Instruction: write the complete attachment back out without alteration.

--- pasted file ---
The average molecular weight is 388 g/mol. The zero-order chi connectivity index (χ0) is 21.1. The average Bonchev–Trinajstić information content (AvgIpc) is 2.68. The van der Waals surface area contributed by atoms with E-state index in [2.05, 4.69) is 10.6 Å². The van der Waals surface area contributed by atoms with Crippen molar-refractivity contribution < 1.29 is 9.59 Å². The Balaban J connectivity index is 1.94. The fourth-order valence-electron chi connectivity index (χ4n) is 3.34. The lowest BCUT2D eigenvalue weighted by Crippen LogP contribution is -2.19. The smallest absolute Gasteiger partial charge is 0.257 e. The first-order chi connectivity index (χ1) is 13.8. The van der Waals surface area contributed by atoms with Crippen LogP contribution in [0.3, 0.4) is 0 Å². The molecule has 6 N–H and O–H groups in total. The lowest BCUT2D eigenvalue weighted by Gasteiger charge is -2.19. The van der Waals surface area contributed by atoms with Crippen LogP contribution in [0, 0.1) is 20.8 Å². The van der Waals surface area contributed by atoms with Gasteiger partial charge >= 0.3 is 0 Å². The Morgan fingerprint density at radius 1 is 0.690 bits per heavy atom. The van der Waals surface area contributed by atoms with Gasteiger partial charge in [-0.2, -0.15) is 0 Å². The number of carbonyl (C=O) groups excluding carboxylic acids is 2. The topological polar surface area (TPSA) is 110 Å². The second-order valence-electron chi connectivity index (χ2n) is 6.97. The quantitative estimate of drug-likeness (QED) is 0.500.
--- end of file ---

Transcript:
The average molecular weight is 388 g/mol. The zero-order chi connectivity index (χ0) is 21.1. The average Bonchev–Trinajstić information content (AvgIpc) is 2.68. The van der Waals surface area contributed by atoms with E-state index in [2.05, 4.69) is 10.6 Å². The van der Waals surface area contributed by atoms with Crippen molar-refractivity contribution < 1.29 is 9.59 Å². The Balaban J connectivity index is 1.94. The fourth-order valence-electron chi connectivity index (χ4n) is 3.34. The lowest BCUT2D eigenvalue weighted by Crippen LogP contribution is -2.19. The smallest absolute Gasteiger partial charge is 0.257 e. The first-order chi connectivity index (χ1) is 13.8. The van der Waals surface area contributed by atoms with Crippen LogP contribution in [0.3, 0.4) is 0 Å². The molecule has 6 N–H and O–H groups in total. The lowest BCUT2D eigenvalue weighted by Gasteiger charge is -2.19. The van der Waals surface area contributed by atoms with Crippen LogP contribution in [0, 0.1) is 20.8 Å². The van der Waals surface area contributed by atoms with Gasteiger partial charge >= 0.3 is 0 Å². The Morgan fingerprint density at radius 1 is 0.690 bits per heavy atom. The van der Waals surface area contributed by atoms with Gasteiger partial charge in [-0.2, -0.15) is 0 Å². The number of carbonyl (C=O) groups excluding carboxylic acids is 2. The topological polar surface area (TPSA) is 110 Å². The second-order valence-electron chi connectivity index (χ2n) is 6.97. The quantitative estimate of drug-likeness (QED) is 0.500.